I said that for quite some time (several years in fact), I have looked at that maple tree and begun to see it as a parable of St. Philip’s life. And the thoughts that have brewed within me from this imagery are not easy to mention; nor are they easy to hear, which speaks to the question I am raising with you in this sermon: How can we talk about hard, factual things without losing hope? without being defensive? without pointing fingers? without closing our eyes?


It took the Vestry a good deal of time and energy and even more emotional courage to face the tree’s condition. We were forced to move beyond our respective feelings and opinions to learn the facts, which meant getting involved. The hard facts contradicted what we wanted; but they were, nonetheless, faced; and as I said action has been taken. I am now standing here before you, using the maple tree as an outward and visible sign of our common life. Do we care enough to pay attention to our condition? Will we be willing and able to take action to renew our church? What’s our legacy?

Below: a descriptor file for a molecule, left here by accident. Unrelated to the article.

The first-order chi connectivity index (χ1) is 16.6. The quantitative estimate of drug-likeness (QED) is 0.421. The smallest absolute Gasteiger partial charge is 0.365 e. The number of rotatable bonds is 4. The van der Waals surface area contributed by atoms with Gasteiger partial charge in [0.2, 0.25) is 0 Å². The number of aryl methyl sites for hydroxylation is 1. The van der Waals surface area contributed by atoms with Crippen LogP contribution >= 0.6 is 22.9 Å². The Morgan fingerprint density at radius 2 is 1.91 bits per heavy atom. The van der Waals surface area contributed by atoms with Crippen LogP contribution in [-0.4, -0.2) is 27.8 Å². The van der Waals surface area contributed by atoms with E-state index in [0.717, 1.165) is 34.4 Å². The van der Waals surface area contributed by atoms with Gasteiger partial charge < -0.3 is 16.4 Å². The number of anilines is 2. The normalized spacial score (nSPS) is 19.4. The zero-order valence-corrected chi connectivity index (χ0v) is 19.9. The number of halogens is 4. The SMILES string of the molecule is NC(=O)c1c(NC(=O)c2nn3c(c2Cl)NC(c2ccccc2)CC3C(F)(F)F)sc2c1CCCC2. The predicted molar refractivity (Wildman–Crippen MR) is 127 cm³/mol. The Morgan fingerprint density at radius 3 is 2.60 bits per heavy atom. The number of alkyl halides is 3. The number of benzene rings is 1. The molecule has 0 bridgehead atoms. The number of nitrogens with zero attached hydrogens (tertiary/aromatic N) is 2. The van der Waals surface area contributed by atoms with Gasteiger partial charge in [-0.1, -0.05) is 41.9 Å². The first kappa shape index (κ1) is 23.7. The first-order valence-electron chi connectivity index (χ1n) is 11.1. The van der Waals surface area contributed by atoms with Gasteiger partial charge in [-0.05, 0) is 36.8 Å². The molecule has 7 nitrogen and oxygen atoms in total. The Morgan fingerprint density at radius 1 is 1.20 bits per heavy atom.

Look around: In ten to twenty years from now who in this gathered congregation will be gone? What will we do to make room for a new generation to take our places? What’s our legacy?


As someone once said to me in describing the attendance at another church, “the church was comfortably filled…You could lie down!” Like our maple tree, will we simply allow St. Philip’s to be “cut down”? Unlike our maple tree, our church – you and I – still have time to make a difference.